Presented by: Melanie Douglass
1. Why we ALL have to exercise
a. Not just for weight loss anymore
b. Need it just to fight disease and to feel our best
2. Discuss common barriers
a. Show a graphic “solution” for each barrier
3. How much exercise is enough?
No Time? Try this:
– Get up ½ an hour earlier
– Do two things at once
◊ Exercise while you watch TV
◊ Exercise while you read
◊ Exercise while you talk to others
– Keep a “time journal” for one day
No Motivation? Try this:
– Do it first thing in the morning
– Invite a friend to workout with you
– Listen to upbeat music
– Keep workout shoes visible
– Write your goal down
◊ Stick it on your computer
Not Sure What To Do? Try this:
– Hire a personal trainer
◊ one-time expense—well worth it
– Buy a DVD
– Buy dumbbells or a ball that come with a DVD
– If nothing else, walk!
Medical Condition? Try this:
– Ask your doctor before you assume
– Possibilities are endless
◊ Water exercise
◊ Chair exercise
◊ Physical therapy
How Much Exercise?
– 4 – 6 days per week
◊ 30 min/day to reduce risk of disease
◊ 60 min/day to manage weight
◊ 90 min/day to sustain weight loss
– But remember: Anything counts!
HEALTHY LIVING TIP OF THE DAY
By Melanie Douglass, R.D., NASM
Author: Tip-a-Day Guide to Healthy Living
(Deseret Book, 2007)
Have a health question for Melanie? Click here to submit your question http://www.tipadayguide.com/blog and Melanie will answer your question on an upcoming Studio 5 segment!
Tip #174: How Much Exercise Do I Really Need?
The new government recommendations for physical activity are bold considering the fact that 68% of us fail to get the minimum 30 minutes per day on most day per week. But the recommendations are spot on, it’s what we need desperately.
What will you do today? In an ideal world, here’s the amount of exercise you should do*:
To reduce the risk of chronic disease in adulthood:
30 minutes of moderate intensity exercise on most days of the week.
To manage body weight and prevent gradual, unhealthy body weight gain in adulthood:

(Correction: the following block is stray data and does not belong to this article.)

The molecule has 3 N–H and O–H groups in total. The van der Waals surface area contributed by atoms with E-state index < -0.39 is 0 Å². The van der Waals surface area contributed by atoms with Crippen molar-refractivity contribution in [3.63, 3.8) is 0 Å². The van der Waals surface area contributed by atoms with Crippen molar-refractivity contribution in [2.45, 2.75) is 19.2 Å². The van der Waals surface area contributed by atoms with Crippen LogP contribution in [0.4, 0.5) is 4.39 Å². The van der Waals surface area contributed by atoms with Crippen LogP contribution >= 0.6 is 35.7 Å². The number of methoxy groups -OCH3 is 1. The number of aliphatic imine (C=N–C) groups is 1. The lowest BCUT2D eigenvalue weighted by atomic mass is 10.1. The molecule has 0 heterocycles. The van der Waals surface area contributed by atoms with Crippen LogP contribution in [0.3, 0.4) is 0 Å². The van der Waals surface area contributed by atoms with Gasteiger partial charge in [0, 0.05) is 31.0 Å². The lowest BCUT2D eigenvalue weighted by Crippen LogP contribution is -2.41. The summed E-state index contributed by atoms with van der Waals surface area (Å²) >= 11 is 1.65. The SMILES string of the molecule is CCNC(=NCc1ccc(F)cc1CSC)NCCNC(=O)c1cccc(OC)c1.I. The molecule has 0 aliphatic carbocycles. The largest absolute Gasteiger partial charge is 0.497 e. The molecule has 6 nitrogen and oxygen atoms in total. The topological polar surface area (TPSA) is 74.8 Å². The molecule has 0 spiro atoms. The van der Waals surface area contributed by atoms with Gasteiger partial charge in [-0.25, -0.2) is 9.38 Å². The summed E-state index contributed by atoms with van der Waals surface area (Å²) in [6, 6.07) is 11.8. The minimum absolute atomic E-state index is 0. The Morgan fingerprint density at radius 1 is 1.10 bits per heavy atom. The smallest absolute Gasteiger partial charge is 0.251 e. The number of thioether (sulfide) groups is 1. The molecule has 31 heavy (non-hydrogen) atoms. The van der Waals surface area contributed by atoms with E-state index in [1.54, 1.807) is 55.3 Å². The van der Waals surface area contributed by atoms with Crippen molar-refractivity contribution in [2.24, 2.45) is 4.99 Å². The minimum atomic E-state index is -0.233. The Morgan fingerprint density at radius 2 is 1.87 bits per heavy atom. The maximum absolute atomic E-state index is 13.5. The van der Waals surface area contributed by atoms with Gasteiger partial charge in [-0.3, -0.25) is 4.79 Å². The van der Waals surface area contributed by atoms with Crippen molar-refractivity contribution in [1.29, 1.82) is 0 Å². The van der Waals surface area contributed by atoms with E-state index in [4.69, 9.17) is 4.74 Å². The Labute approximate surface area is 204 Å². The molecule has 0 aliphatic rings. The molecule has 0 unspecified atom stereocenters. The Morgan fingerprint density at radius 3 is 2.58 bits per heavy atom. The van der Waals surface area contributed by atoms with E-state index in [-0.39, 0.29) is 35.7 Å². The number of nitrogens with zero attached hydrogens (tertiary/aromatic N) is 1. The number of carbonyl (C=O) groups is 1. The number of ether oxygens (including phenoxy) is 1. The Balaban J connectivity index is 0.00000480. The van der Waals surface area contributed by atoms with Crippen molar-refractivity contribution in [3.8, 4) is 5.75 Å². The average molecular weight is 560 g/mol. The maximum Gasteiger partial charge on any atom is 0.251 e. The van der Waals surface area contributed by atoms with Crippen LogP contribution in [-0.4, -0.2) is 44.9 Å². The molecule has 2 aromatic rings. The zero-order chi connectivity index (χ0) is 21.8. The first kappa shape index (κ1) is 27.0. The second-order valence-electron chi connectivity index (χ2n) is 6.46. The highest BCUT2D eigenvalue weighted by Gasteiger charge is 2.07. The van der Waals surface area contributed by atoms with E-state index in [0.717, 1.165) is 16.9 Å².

60 minutes of moderate intensity exercise on most days of the week.
To sustain weight loss in adulthood:
60 – 90 minutes of moderate intensity exercise on most days of the week.
A “moderate intensity” level of exercise is different for everyone. Moderate to a runner might be 6 mph whereas moderate to an elderly person might be 2 mph. Moderate intensity should feel challenging but comfortable… you should be able to speak a few words at a time and breathe in a controlled manner as you exercise.
Tip #147: Lost Your Motivation? It’s Right Here:
We all go through this. Feeling overwhelmed, feeling like you’re not up to par, feeling tired, or just plain ready to give up. It’s a natural part of the ebb and flow of life. But if you want to change your health for a lifetime, then it’s something you have to work on for lifetime. All you need to do is be willing to try, try again. Try one of these tips to help you get back on the right path:
– Invite a friend to workout with you. Better yet, invite to come to your house at like 6:00 in the morning. You’ll be forced to get up and it’s early enough in the day so that other priorities won’t take over.
– Listen to your favorite music, either to get you pumped up to start a workout or to keep you going strong throughout a workout.
– If you are starved for time, do two things at once. Read or watch TV while you exercise, or take a walk with your kids while you catch up on the day. You can also keep a “time journal” for a couple of days. Log everything you do… it will help you identify a short block of time or two in which you can squeeze in exercise (your health has to be a priority—you may have to give something else up).
– Think of exercise like brushing your teeth… it’s an essential part of your day. Tell yourself you “have” to do it in order to feel your best. You have no choice other than to fight for your health in this unhealthy world.
© 2007 Melanie Douglass, Deseret Book